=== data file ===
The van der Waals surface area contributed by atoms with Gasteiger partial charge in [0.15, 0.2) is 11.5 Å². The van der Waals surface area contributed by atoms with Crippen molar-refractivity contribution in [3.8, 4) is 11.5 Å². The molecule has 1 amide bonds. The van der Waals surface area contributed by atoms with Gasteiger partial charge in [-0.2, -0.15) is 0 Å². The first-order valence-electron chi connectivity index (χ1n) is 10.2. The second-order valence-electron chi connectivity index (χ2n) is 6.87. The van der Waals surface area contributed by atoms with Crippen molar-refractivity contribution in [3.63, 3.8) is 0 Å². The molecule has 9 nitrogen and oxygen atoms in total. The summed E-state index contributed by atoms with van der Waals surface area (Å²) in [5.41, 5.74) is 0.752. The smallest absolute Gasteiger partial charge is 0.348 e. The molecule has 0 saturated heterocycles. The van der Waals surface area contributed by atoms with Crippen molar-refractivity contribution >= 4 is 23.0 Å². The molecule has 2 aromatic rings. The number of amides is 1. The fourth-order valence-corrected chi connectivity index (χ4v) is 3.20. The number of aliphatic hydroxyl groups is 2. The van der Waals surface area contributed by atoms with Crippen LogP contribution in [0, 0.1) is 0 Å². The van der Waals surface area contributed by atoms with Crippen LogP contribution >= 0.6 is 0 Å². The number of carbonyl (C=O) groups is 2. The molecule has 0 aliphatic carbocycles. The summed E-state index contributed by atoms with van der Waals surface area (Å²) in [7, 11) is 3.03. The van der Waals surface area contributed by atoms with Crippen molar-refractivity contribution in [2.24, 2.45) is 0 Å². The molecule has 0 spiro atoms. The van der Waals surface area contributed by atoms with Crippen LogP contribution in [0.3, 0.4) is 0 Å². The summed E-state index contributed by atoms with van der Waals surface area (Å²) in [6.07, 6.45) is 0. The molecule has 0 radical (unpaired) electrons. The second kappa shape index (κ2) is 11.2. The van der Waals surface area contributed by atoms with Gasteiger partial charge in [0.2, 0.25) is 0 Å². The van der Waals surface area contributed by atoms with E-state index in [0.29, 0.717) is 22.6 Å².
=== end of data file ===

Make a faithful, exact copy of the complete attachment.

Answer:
The van der Waals surface area contributed by atoms with Gasteiger partial charge in [0.15, 0.2) is 11.5 Å². The van der Waals surface area contributed by atoms with Crippen molar-refractivity contribution in [3.8, 4) is 11.5 Å². The molecule has 1 amide bonds. The van der Waals surface area contributed by atoms with Gasteiger partial charge in [-0.2, -0.15) is 0 Å². The first-order valence-electron chi connectivity index (χ1n) is 10.2. The second-order valence-electron chi connectivity index (χ2n) is 6.87. The van der Waals surface area contributed by atoms with Crippen molar-refractivity contribution in [3.63, 3.8) is 0 Å². The molecule has 9 nitrogen and oxygen atoms in total. The summed E-state index contributed by atoms with van der Waals surface area (Å²) in [5.41, 5.74) is 0.752. The smallest absolute Gasteiger partial charge is 0.348 e. The molecule has 0 saturated heterocycles. The van der Waals surface area contributed by atoms with Crippen molar-refractivity contribution >= 4 is 23.0 Å². The molecule has 2 aromatic rings. The number of amides is 1. The fourth-order valence-corrected chi connectivity index (χ4v) is 3.20. The number of aliphatic hydroxyl groups is 2. The van der Waals surface area contributed by atoms with Crippen LogP contribution in [0, 0.1) is 0 Å². The van der Waals surface area contributed by atoms with Crippen LogP contribution >= 0.6 is 0 Å². The number of carbonyl (C=O) groups is 2. The molecule has 0 aliphatic carbocycles. The summed E-state index contributed by atoms with van der Waals surface area (Å²) in [7, 11) is 3.03. The van der Waals surface area contributed by atoms with Crippen molar-refractivity contribution in [2.24, 2.45) is 0 Å². The molecule has 0 spiro atoms. The van der Waals surface area contributed by atoms with Crippen LogP contribution in [0.3, 0.4) is 0 Å². The summed E-state index contributed by atoms with van der Waals surface area (Å²) in [6.07, 6.45) is 0. The molecule has 0 radical (unpaired) electrons. The second kappa shape index (κ2) is 11.2. The van der Waals surface area contributed by atoms with Gasteiger partial charge in [0.2, 0.25) is 0 Å². The van der Waals surface area contributed by atoms with E-state index in [0.29, 0.717) is 22.6 Å².